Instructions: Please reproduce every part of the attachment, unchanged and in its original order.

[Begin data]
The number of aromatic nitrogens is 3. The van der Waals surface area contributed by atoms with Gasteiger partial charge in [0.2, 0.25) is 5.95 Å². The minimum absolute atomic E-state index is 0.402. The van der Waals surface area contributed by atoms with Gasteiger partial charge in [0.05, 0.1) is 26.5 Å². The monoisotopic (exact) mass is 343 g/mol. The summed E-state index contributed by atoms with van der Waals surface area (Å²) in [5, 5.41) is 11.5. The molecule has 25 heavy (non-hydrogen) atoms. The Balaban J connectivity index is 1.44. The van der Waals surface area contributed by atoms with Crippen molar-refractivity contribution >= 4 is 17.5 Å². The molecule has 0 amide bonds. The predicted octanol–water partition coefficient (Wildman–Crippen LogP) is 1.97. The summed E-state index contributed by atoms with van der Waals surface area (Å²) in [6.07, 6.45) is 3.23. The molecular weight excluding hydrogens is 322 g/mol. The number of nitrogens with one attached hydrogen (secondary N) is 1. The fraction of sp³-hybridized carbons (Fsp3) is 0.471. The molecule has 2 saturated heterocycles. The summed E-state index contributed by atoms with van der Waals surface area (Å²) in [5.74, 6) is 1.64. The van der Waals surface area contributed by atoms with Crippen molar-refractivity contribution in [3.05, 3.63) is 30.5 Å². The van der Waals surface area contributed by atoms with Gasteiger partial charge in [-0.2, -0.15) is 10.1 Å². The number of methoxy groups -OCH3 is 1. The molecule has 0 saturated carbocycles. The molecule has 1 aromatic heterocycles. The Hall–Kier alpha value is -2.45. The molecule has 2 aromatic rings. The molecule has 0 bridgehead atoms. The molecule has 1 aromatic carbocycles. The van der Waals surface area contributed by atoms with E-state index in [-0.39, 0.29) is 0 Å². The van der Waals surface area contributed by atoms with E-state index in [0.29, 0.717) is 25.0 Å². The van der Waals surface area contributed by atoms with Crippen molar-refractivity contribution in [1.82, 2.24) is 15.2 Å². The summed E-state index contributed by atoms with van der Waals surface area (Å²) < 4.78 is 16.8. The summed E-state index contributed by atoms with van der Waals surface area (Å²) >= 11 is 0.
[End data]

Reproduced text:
The number of aromatic nitrogens is 3. The van der Waals surface area contributed by atoms with Gasteiger partial charge in [0.2, 0.25) is 5.95 Å². The minimum absolute atomic E-state index is 0.402. The van der Waals surface area contributed by atoms with Gasteiger partial charge in [0.05, 0.1) is 26.5 Å². The monoisotopic (exact) mass is 343 g/mol. The summed E-state index contributed by atoms with van der Waals surface area (Å²) in [5, 5.41) is 11.5. The molecule has 25 heavy (non-hydrogen) atoms. The Balaban J connectivity index is 1.44. The van der Waals surface area contributed by atoms with Crippen molar-refractivity contribution >= 4 is 17.5 Å². The molecule has 0 amide bonds. The predicted octanol–water partition coefficient (Wildman–Crippen LogP) is 1.97. The summed E-state index contributed by atoms with van der Waals surface area (Å²) in [6.07, 6.45) is 3.23. The molecular weight excluding hydrogens is 322 g/mol. The number of nitrogens with one attached hydrogen (secondary N) is 1. The fraction of sp³-hybridized carbons (Fsp3) is 0.471. The molecule has 2 saturated heterocycles. The summed E-state index contributed by atoms with van der Waals surface area (Å²) in [5.74, 6) is 1.64. The van der Waals surface area contributed by atoms with Crippen molar-refractivity contribution in [3.05, 3.63) is 30.5 Å². The van der Waals surface area contributed by atoms with Gasteiger partial charge in [-0.2, -0.15) is 10.1 Å². The number of methoxy groups -OCH3 is 1. The molecule has 0 saturated carbocycles. The molecule has 1 aromatic heterocycles. The Hall–Kier alpha value is -2.45. The molecule has 2 aromatic rings. The molecule has 0 bridgehead atoms. The molecule has 1 aromatic carbocycles. The van der Waals surface area contributed by atoms with E-state index in [-0.39, 0.29) is 0 Å². The van der Waals surface area contributed by atoms with E-state index in [0.29, 0.717) is 25.0 Å². The van der Waals surface area contributed by atoms with Crippen molar-refractivity contribution in [1.82, 2.24) is 15.2 Å². The summed E-state index contributed by atoms with van der Waals surface area (Å²) < 4.78 is 16.8. The summed E-state index contributed by atoms with van der Waals surface area (Å²) >= 11 is 0.